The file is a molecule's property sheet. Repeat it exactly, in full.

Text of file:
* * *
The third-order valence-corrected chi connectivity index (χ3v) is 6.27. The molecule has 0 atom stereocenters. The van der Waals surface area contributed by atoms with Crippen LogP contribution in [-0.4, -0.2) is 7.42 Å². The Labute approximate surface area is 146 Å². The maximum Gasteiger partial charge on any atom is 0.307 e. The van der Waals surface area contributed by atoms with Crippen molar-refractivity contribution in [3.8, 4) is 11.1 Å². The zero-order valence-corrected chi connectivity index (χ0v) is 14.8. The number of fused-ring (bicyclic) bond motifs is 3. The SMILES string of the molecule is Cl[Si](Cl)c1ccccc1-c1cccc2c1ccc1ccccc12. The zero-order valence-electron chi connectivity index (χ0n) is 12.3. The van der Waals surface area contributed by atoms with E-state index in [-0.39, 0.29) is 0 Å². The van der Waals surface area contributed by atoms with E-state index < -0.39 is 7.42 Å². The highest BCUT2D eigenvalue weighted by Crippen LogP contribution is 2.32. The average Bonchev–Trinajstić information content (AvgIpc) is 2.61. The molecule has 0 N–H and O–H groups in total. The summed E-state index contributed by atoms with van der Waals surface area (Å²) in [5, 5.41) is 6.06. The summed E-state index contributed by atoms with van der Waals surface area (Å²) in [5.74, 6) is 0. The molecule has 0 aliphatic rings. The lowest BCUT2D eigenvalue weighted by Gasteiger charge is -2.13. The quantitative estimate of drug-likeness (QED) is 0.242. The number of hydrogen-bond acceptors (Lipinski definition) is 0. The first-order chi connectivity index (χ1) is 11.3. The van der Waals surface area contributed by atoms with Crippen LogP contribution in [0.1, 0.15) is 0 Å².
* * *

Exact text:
The third-order valence-corrected chi connectivity index (χ3v) is 6.27. The molecule has 0 atom stereocenters. The van der Waals surface area contributed by atoms with Crippen LogP contribution in [-0.4, -0.2) is 7.42 Å². The Labute approximate surface area is 146 Å². The maximum Gasteiger partial charge on any atom is 0.307 e. The van der Waals surface area contributed by atoms with Crippen molar-refractivity contribution in [3.8, 4) is 11.1 Å². The zero-order valence-corrected chi connectivity index (χ0v) is 14.8. The number of fused-ring (bicyclic) bond motifs is 3. The SMILES string of the molecule is Cl[Si](Cl)c1ccccc1-c1cccc2c1ccc1ccccc12. The zero-order valence-electron chi connectivity index (χ0n) is 12.3. The van der Waals surface area contributed by atoms with E-state index in [-0.39, 0.29) is 0 Å². The van der Waals surface area contributed by atoms with E-state index < -0.39 is 7.42 Å². The highest BCUT2D eigenvalue weighted by Crippen LogP contribution is 2.32. The average Bonchev–Trinajstić information content (AvgIpc) is 2.61. The molecule has 0 N–H and O–H groups in total. The summed E-state index contributed by atoms with van der Waals surface area (Å²) in [5, 5.41) is 6.06. The summed E-state index contributed by atoms with van der Waals surface area (Å²) in [5.74, 6) is 0. The molecule has 0 aliphatic rings. The lowest BCUT2D eigenvalue weighted by Gasteiger charge is -2.13. The quantitative estimate of drug-likeness (QED) is 0.242. The number of hydrogen-bond acceptors (Lipinski definition) is 0. The first-order chi connectivity index (χ1) is 11.3. The van der Waals surface area contributed by atoms with Crippen LogP contribution in [0.1, 0.15) is 0 Å².